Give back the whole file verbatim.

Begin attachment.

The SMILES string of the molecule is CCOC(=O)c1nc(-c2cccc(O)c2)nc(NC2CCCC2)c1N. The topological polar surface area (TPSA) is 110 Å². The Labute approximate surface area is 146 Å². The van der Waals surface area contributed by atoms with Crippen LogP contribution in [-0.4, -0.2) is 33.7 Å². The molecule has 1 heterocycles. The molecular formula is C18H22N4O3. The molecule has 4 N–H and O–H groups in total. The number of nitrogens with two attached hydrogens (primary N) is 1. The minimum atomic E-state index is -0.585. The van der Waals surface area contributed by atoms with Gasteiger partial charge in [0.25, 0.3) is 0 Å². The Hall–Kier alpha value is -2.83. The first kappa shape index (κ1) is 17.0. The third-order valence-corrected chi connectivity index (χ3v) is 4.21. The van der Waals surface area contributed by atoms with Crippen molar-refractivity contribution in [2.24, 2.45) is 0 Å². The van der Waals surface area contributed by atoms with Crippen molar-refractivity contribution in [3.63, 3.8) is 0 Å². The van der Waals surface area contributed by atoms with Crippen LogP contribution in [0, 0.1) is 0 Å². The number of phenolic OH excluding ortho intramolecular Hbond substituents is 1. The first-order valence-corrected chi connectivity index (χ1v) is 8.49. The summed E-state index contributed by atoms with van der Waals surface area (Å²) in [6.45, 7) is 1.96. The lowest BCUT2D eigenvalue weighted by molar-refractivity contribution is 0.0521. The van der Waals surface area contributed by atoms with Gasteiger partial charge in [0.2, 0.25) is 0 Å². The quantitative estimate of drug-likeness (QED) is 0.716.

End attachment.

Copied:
The SMILES string of the molecule is CCOC(=O)c1nc(-c2cccc(O)c2)nc(NC2CCCC2)c1N. The topological polar surface area (TPSA) is 110 Å². The Labute approximate surface area is 146 Å². The van der Waals surface area contributed by atoms with Crippen LogP contribution in [-0.4, -0.2) is 33.7 Å². The molecule has 1 heterocycles. The molecular formula is C18H22N4O3. The molecule has 4 N–H and O–H groups in total. The number of nitrogens with two attached hydrogens (primary N) is 1. The minimum atomic E-state index is -0.585. The van der Waals surface area contributed by atoms with Gasteiger partial charge in [0.25, 0.3) is 0 Å². The Hall–Kier alpha value is -2.83. The first kappa shape index (κ1) is 17.0. The third-order valence-corrected chi connectivity index (χ3v) is 4.21. The van der Waals surface area contributed by atoms with Crippen molar-refractivity contribution in [2.24, 2.45) is 0 Å². The van der Waals surface area contributed by atoms with Crippen molar-refractivity contribution in [3.63, 3.8) is 0 Å². The van der Waals surface area contributed by atoms with Crippen LogP contribution in [0, 0.1) is 0 Å². The number of phenolic OH excluding ortho intramolecular Hbond substituents is 1. The first-order valence-corrected chi connectivity index (χ1v) is 8.49. The summed E-state index contributed by atoms with van der Waals surface area (Å²) in [6.45, 7) is 1.96. The lowest BCUT2D eigenvalue weighted by molar-refractivity contribution is 0.0521. The van der Waals surface area contributed by atoms with Gasteiger partial charge in [0.2, 0.25) is 0 Å². The quantitative estimate of drug-likeness (QED) is 0.716.